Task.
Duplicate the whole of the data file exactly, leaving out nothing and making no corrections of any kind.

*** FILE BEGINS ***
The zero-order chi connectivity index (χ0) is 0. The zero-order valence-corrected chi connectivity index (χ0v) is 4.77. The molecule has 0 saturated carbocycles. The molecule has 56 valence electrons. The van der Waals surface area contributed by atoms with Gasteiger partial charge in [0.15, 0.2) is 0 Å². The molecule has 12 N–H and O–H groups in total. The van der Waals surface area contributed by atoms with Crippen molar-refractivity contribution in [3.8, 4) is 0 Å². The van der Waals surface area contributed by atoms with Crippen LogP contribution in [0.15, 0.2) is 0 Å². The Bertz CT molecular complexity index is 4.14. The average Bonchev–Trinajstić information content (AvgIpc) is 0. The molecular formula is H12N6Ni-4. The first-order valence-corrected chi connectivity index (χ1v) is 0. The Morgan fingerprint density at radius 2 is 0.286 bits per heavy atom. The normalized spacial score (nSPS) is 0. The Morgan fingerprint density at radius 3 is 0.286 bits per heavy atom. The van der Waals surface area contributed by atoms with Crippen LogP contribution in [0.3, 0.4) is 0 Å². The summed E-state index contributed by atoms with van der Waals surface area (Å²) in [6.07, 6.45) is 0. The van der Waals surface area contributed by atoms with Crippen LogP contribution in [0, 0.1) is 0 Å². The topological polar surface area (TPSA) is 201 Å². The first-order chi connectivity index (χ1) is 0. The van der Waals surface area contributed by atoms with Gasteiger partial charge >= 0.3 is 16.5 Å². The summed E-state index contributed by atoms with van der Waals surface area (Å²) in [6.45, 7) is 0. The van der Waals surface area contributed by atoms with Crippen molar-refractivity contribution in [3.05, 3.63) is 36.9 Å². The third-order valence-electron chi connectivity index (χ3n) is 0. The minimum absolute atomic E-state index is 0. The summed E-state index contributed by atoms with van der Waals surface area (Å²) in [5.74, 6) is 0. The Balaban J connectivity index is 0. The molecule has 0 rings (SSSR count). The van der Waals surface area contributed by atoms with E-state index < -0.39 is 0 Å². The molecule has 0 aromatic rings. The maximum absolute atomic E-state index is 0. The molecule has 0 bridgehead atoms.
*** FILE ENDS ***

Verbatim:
The zero-order chi connectivity index (χ0) is 0. The zero-order valence-corrected chi connectivity index (χ0v) is 4.77. The molecule has 0 saturated carbocycles. The molecule has 56 valence electrons. The van der Waals surface area contributed by atoms with Gasteiger partial charge in [0.15, 0.2) is 0 Å². The molecule has 12 N–H and O–H groups in total. The van der Waals surface area contributed by atoms with Crippen molar-refractivity contribution in [3.8, 4) is 0 Å². The van der Waals surface area contributed by atoms with Crippen LogP contribution in [0.15, 0.2) is 0 Å². The Bertz CT molecular complexity index is 4.14. The average Bonchev–Trinajstić information content (AvgIpc) is 0. The molecular formula is H12N6Ni-4. The first-order valence-corrected chi connectivity index (χ1v) is 0. The Morgan fingerprint density at radius 2 is 0.286 bits per heavy atom. The normalized spacial score (nSPS) is 0. The Morgan fingerprint density at radius 3 is 0.286 bits per heavy atom. The van der Waals surface area contributed by atoms with Crippen LogP contribution in [0.3, 0.4) is 0 Å². The summed E-state index contributed by atoms with van der Waals surface area (Å²) in [6.07, 6.45) is 0. The van der Waals surface area contributed by atoms with Crippen LogP contribution in [0, 0.1) is 0 Å². The topological polar surface area (TPSA) is 201 Å². The first-order chi connectivity index (χ1) is 0. The van der Waals surface area contributed by atoms with Gasteiger partial charge >= 0.3 is 16.5 Å². The summed E-state index contributed by atoms with van der Waals surface area (Å²) in [6.45, 7) is 0. The van der Waals surface area contributed by atoms with Crippen molar-refractivity contribution in [3.05, 3.63) is 36.9 Å². The third-order valence-electron chi connectivity index (χ3n) is 0. The minimum absolute atomic E-state index is 0. The summed E-state index contributed by atoms with van der Waals surface area (Å²) in [5.74, 6) is 0. The Balaban J connectivity index is 0. The molecule has 0 rings (SSSR count). The van der Waals surface area contributed by atoms with E-state index < -0.39 is 0 Å². The molecule has 0 aromatic rings. The maximum absolute atomic E-state index is 0. The molecule has 0 bridgehead atoms.